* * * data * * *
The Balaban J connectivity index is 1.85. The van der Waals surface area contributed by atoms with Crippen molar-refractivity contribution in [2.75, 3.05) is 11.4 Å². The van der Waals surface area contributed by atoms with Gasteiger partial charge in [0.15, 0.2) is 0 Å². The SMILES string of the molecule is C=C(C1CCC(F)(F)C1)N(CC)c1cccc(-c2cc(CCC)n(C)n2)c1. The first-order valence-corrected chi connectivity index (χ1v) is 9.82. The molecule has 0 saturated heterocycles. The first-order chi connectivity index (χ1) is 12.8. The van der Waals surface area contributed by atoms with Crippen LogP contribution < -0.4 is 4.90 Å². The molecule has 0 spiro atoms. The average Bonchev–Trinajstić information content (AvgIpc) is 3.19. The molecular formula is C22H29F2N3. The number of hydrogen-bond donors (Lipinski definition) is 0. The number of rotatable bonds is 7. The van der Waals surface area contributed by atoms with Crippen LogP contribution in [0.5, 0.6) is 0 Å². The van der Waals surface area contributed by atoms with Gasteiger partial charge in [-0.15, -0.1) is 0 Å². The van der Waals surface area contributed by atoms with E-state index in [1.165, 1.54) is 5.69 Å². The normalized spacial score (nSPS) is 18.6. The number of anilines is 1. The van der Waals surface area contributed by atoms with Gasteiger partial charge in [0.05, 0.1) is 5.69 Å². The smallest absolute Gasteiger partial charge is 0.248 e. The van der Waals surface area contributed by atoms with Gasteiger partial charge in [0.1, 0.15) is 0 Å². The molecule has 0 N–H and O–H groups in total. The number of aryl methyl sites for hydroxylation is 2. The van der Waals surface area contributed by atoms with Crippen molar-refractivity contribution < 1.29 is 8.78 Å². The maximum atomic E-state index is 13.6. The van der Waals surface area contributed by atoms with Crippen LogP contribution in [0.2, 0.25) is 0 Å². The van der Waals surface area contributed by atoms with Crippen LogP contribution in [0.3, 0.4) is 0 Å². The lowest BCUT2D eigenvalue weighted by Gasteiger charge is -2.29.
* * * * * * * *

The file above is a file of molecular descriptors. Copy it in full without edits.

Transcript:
The Balaban J connectivity index is 1.85. The van der Waals surface area contributed by atoms with Crippen molar-refractivity contribution in [2.75, 3.05) is 11.4 Å². The van der Waals surface area contributed by atoms with Gasteiger partial charge in [0.15, 0.2) is 0 Å². The SMILES string of the molecule is C=C(C1CCC(F)(F)C1)N(CC)c1cccc(-c2cc(CCC)n(C)n2)c1. The first-order valence-corrected chi connectivity index (χ1v) is 9.82. The molecule has 0 saturated heterocycles. The first-order chi connectivity index (χ1) is 12.8. The van der Waals surface area contributed by atoms with Crippen LogP contribution < -0.4 is 4.90 Å². The molecule has 0 spiro atoms. The average Bonchev–Trinajstić information content (AvgIpc) is 3.19. The molecular formula is C22H29F2N3. The number of hydrogen-bond donors (Lipinski definition) is 0. The number of rotatable bonds is 7. The van der Waals surface area contributed by atoms with Crippen LogP contribution in [0.5, 0.6) is 0 Å². The van der Waals surface area contributed by atoms with Gasteiger partial charge in [-0.15, -0.1) is 0 Å². The van der Waals surface area contributed by atoms with E-state index in [1.165, 1.54) is 5.69 Å². The normalized spacial score (nSPS) is 18.6. The number of anilines is 1. The van der Waals surface area contributed by atoms with Gasteiger partial charge in [0.05, 0.1) is 5.69 Å². The smallest absolute Gasteiger partial charge is 0.248 e. The van der Waals surface area contributed by atoms with Gasteiger partial charge in [0.1, 0.15) is 0 Å². The molecule has 0 N–H and O–H groups in total. The number of aryl methyl sites for hydroxylation is 2. The van der Waals surface area contributed by atoms with Crippen molar-refractivity contribution < 1.29 is 8.78 Å². The maximum atomic E-state index is 13.6. The van der Waals surface area contributed by atoms with Crippen LogP contribution in [0.2, 0.25) is 0 Å². The van der Waals surface area contributed by atoms with Crippen LogP contribution in [0.3, 0.4) is 0 Å². The lowest BCUT2D eigenvalue weighted by Gasteiger charge is -2.29.